Posted in Album of the Month, Music chat

Aromanticism – by Moses Sumney

Welcome to my 2nd write up of an AOTM. First it was the write-up of Plunge by Fever Ray that I wrote before finding out that it was not released on CD yet. The second is an album that I chose Plunge over initially. The first reason for this is that I am committed, long term lover of The Knife and Fever Ray and wanted to take the opportunity to choose an artist who has meant so much to me for such a long time. The second reason was that David chose a ‘soul’ album for for the November album and I thought this might be a bit ‘samey’ for the following month. However, I have listened to this and Jordan Rakei back to back a few times and in doing so am pretty confident that this is a different enough proposition to propose for the festive edition of AOTM.

Apparently Moses Sumney falls into the sub-wanky-genre of ‘Art-Soul’. Have you heard this term before? I hadn’t and didn’t/don’t really understand it. I was expecting this to be a lot more ‘noodle’ given this art-soul description. While the tracks rarely fit verse / chorus / verse structure, i do feel its relatively conventional and accessible. I have had this in my life for a few months now and it has delivered more over time. I am sue that I think this is absolutely a soul album. But it is a very sparse, austere, often fragile but always perfectly beautiful version of ‘soul’. The album relies heavily on the blues, melancholy and introspection.

This feels like an album of it’s time without borrowing contemporary tropes and production flourishes from it’s recent ‘R&B’ cousins. Again this is perhaps closer to Michael Kiwanuka than it is Jordan Rakei? I think the brothers will like it at first, and those brothers that stick with it will love it.

8 thoughts on “Aromanticism – by Moses Sumney

  1. Happy New Year brothers!

    Listened to it on the long drive down to the New Forest, and Caroline announced, ‘This is way too noodly for me, but I bet you’ll like it’. I think she’s probably right. Still early days on my listening, and there’s a lot to take in, but I’m already really intrigued, and there some great moments already leaping out. More as soon as I’ve spent a bit more time with it…

    1. My innitial thoughts were ‘Geez, look at the song names, depressing. Don’t listen to this alone’. There is an arguement that this is good advice for some of the tracks but over all it’s not as grim as the song names will lead you to believe.

      Lets talk about the elephant in the room, this album is a grower not a shower. The first time for example I listened to ‘Lonely’ I wasn’t feeling it, though on the sencing time around I really liked it. Albums like this need an entry song, one that you buy into, for me it was ‘Doomed’. What can I say, I’m a sucker for depressing love songs.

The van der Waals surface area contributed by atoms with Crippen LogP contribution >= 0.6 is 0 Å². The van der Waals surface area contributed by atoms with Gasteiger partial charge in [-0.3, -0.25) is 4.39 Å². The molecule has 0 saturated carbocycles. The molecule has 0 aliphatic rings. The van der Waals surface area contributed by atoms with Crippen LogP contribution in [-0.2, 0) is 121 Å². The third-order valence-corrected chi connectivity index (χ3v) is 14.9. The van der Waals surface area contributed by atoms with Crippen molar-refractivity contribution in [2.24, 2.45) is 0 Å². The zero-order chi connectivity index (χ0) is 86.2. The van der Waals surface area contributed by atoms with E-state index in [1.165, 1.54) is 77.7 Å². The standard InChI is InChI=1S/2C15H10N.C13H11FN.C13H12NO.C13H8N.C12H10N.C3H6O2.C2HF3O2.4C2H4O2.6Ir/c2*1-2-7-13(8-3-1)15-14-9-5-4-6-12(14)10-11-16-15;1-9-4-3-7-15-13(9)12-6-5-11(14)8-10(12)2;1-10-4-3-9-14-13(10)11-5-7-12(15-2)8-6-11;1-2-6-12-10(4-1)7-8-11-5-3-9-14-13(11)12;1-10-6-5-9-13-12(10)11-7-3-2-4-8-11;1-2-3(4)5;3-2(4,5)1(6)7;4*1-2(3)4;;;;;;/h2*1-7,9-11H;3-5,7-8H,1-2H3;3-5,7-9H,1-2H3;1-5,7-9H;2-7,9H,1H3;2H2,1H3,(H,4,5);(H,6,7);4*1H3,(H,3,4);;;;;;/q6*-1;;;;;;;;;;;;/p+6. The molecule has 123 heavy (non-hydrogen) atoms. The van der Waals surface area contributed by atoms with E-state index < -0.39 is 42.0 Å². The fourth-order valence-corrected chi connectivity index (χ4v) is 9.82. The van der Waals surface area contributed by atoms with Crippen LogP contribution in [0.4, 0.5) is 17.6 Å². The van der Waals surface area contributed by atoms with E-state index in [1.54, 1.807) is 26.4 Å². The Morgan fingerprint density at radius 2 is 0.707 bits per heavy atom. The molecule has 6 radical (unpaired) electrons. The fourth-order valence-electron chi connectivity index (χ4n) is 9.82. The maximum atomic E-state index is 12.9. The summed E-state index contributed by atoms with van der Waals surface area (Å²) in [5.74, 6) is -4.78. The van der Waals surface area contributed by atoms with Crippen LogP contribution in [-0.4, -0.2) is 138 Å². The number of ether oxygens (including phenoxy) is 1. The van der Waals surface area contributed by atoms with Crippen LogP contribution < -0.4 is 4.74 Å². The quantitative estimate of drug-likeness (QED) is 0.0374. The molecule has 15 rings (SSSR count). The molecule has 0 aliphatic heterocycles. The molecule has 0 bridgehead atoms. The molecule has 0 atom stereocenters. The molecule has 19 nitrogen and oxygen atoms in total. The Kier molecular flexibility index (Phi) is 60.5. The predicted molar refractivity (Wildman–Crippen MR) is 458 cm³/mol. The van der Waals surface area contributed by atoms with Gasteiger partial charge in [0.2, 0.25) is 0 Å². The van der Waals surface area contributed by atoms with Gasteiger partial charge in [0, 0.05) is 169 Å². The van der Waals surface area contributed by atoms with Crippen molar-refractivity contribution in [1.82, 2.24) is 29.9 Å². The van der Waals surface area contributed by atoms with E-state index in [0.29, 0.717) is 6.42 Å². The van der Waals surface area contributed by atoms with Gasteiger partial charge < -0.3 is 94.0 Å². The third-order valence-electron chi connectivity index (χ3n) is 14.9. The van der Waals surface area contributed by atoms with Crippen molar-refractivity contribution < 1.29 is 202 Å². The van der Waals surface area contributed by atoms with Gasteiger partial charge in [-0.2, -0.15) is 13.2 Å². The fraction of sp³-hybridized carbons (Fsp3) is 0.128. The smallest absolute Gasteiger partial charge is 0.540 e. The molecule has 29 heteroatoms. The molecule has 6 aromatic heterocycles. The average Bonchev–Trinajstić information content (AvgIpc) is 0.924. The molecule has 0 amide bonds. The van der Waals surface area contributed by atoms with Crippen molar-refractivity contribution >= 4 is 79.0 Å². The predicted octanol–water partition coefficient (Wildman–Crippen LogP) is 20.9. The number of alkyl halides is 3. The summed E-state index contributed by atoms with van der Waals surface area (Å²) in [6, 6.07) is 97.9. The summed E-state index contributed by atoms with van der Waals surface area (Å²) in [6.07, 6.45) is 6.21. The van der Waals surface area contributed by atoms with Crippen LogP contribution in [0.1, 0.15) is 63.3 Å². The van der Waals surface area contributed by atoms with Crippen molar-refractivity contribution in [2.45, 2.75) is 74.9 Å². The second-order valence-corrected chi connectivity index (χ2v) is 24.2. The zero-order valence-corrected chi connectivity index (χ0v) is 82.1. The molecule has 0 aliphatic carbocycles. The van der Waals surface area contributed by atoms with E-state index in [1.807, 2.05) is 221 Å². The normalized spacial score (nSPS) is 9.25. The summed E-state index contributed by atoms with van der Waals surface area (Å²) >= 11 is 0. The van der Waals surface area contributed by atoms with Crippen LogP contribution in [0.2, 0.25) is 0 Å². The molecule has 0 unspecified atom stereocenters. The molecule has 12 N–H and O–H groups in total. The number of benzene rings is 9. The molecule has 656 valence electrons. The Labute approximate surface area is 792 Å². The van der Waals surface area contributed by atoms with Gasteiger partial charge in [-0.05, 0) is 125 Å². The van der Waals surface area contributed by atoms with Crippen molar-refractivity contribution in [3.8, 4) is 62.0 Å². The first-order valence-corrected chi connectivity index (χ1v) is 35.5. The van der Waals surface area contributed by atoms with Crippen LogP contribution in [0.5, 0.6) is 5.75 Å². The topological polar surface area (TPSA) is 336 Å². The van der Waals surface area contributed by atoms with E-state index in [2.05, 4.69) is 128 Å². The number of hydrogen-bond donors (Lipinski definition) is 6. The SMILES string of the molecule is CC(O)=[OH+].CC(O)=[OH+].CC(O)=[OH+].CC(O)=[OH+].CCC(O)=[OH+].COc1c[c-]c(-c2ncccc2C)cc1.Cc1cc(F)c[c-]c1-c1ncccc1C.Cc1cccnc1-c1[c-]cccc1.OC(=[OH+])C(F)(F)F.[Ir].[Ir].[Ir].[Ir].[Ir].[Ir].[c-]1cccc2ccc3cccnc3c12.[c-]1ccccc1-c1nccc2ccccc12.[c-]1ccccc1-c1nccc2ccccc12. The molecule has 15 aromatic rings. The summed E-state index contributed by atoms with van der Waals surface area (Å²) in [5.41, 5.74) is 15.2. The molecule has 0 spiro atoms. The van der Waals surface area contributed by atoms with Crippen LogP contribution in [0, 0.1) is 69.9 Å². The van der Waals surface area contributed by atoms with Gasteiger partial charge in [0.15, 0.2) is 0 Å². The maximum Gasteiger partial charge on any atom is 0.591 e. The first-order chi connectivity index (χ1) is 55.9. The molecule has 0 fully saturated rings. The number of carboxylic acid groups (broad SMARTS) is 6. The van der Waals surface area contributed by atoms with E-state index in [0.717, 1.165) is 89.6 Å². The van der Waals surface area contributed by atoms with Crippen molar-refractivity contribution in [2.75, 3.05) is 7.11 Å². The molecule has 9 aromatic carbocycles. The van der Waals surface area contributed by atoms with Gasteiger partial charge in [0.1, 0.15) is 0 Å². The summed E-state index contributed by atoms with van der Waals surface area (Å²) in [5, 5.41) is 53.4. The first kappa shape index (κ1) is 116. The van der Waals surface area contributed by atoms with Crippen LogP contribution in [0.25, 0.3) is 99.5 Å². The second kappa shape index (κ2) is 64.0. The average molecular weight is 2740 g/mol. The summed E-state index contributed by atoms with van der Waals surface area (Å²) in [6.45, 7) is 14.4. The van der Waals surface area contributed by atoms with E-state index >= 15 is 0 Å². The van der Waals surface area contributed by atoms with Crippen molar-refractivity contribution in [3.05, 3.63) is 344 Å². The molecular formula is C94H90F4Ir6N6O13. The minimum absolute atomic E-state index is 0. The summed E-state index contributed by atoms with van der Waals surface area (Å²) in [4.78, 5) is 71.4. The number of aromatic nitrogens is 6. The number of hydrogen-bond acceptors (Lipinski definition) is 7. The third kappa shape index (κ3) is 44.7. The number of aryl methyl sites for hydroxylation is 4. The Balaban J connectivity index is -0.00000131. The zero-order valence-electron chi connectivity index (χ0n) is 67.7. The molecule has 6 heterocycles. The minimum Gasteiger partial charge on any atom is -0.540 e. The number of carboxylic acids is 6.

I can’t pinpoint who I think he sounds like. Maybe Al Green’s grandson? Sorry, a better answer is in my head but I can’t get to it at the moment. Who over he’s like, he’s super smooth. I take the point that he’s noodly and you need to be in the right mood. There is a bit over over kill on the noddle on some tracks. I’ve been listening to him with my headphones on whilst working and it’s perfect. I thinkk there’s lots to get your head around but he’s ace.

      I think ‘Make Out In My Car’ pretty lack lustre. It’s like he needed one more song for the album and couldn’t be assed. My other gripe is ‘Stoicism’. I put that in the same category as the interludes int he De La Soul first choice album.

      Other than those two tracks I struggle to find fault in this album, infact I really like it. It’s one that will still grow on me for sure. Good choice brother Joseph!

    2. Thanks for sharing Brother. It is a grower not a shower (great phrase). And that works on levels too. I am still finding this album open up to me more and more. Additional listens really are rewarding I find. I’ve no issue with the ‘skits’ or what ever those little tracks are called. I find them consistent and revealing and part of the overall ‘soundscape’ if that’s not way to wanky a comment. I know where you’re coming from but I fell in love with this album and probably forgive these little things.

      You’re right about the ‘entry’ tracks into an album like this, the ones that bring you back for more – for me they were ‘Lovers Quarrel’ and ‘Doomed’ in that order, followed by Lonely World. Doomed is my standout though. I can listen to that on repeat for a proper chunk of time.

  2. I should really like stuff like this. It’s beautifully produced, ethereal, lush, all those wanky adjectives I like. But I just seem to have lost it in the last few weeks somewhere. I tried. I gave it a few listens, but my music listening time is so compressed these days that i seem to never get enough time to get everything done (fatherhood, eh).

    Yes, it’s quite ‘soul/rnb’ in a way that’s not instantly my thing, but then there’s stuff off Jordan Rakei that really did connect. This just didn’t.

    Sorry, Brother Joseph.

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